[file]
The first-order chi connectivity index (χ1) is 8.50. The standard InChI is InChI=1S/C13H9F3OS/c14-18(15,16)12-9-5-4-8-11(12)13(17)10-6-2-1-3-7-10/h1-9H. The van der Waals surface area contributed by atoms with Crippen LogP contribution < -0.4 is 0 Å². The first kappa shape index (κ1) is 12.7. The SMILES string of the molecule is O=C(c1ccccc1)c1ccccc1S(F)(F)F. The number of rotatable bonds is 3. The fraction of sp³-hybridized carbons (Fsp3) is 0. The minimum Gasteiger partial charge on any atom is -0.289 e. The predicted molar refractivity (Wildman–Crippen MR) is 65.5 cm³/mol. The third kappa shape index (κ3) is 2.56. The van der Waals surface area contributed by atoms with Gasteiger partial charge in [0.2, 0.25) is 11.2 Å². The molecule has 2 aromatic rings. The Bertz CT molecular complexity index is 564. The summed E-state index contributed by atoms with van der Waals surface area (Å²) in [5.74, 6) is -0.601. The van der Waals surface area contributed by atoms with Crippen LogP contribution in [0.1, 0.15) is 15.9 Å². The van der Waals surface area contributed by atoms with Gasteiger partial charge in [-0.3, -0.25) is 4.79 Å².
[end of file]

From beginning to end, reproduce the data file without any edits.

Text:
The first-order chi connectivity index (χ1) is 8.50. The standard InChI is InChI=1S/C13H9F3OS/c14-18(15,16)12-9-5-4-8-11(12)13(17)10-6-2-1-3-7-10/h1-9H. The van der Waals surface area contributed by atoms with Crippen LogP contribution < -0.4 is 0 Å². The first kappa shape index (κ1) is 12.7. The SMILES string of the molecule is O=C(c1ccccc1)c1ccccc1S(F)(F)F. The number of rotatable bonds is 3. The fraction of sp³-hybridized carbons (Fsp3) is 0. The minimum Gasteiger partial charge on any atom is -0.289 e. The predicted molar refractivity (Wildman–Crippen MR) is 65.5 cm³/mol. The third kappa shape index (κ3) is 2.56. The van der Waals surface area contributed by atoms with Gasteiger partial charge in [0.2, 0.25) is 11.2 Å². The molecule has 2 aromatic rings. The Bertz CT molecular complexity index is 564. The summed E-state index contributed by atoms with van der Waals surface area (Å²) in [5.74, 6) is -0.601. The van der Waals surface area contributed by atoms with Crippen LogP contribution in [0.1, 0.15) is 15.9 Å². The van der Waals surface area contributed by atoms with Gasteiger partial charge in [-0.3, -0.25) is 4.79 Å².